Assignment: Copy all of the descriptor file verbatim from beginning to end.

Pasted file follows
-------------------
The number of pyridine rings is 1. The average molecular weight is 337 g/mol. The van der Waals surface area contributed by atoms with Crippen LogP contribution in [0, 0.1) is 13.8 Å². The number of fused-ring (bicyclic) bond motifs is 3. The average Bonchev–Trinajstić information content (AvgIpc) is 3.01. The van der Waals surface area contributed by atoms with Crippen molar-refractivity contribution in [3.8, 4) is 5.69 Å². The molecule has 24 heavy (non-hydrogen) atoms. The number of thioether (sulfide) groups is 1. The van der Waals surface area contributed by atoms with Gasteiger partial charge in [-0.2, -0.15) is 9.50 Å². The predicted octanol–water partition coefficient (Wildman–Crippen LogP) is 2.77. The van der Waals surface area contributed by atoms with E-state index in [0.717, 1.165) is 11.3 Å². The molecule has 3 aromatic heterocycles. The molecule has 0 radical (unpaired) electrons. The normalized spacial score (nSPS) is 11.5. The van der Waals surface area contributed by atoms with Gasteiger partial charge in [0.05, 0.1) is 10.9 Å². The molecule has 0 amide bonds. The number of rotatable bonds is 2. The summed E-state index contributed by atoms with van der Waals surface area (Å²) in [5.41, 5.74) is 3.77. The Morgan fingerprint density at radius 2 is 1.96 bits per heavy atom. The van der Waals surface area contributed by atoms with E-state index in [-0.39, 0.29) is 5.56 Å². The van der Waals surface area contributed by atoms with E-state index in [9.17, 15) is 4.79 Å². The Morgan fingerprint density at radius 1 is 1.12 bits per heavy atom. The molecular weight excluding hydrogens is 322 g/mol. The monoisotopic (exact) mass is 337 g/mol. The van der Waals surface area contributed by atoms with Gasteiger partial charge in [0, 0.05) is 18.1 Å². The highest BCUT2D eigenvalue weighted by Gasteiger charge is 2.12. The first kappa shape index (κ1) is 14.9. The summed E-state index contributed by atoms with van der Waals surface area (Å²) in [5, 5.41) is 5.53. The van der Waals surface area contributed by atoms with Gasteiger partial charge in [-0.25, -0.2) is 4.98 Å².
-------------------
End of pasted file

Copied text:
The number of pyridine rings is 1. The average molecular weight is 337 g/mol. The van der Waals surface area contributed by atoms with Crippen LogP contribution in [0, 0.1) is 13.8 Å². The number of fused-ring (bicyclic) bond motifs is 3. The average Bonchev–Trinajstić information content (AvgIpc) is 3.01. The van der Waals surface area contributed by atoms with Crippen molar-refractivity contribution in [3.8, 4) is 5.69 Å². The molecule has 24 heavy (non-hydrogen) atoms. The number of thioether (sulfide) groups is 1. The van der Waals surface area contributed by atoms with Gasteiger partial charge in [-0.2, -0.15) is 9.50 Å². The predicted octanol–water partition coefficient (Wildman–Crippen LogP) is 2.77. The van der Waals surface area contributed by atoms with E-state index in [0.717, 1.165) is 11.3 Å². The molecule has 3 aromatic heterocycles. The molecule has 0 radical (unpaired) electrons. The normalized spacial score (nSPS) is 11.5. The van der Waals surface area contributed by atoms with Gasteiger partial charge in [0.05, 0.1) is 10.9 Å². The molecule has 0 amide bonds. The number of rotatable bonds is 2. The summed E-state index contributed by atoms with van der Waals surface area (Å²) in [5.41, 5.74) is 3.77. The Morgan fingerprint density at radius 2 is 1.96 bits per heavy atom. The van der Waals surface area contributed by atoms with E-state index in [-0.39, 0.29) is 5.56 Å². The van der Waals surface area contributed by atoms with E-state index in [9.17, 15) is 4.79 Å². The Morgan fingerprint density at radius 1 is 1.12 bits per heavy atom. The molecular weight excluding hydrogens is 322 g/mol. The monoisotopic (exact) mass is 337 g/mol. The van der Waals surface area contributed by atoms with Gasteiger partial charge in [0, 0.05) is 18.1 Å². The highest BCUT2D eigenvalue weighted by Gasteiger charge is 2.12. The first kappa shape index (κ1) is 14.9. The summed E-state index contributed by atoms with van der Waals surface area (Å²) in [5, 5.41) is 5.53. The van der Waals surface area contributed by atoms with Gasteiger partial charge in [-0.25, -0.2) is 4.98 Å².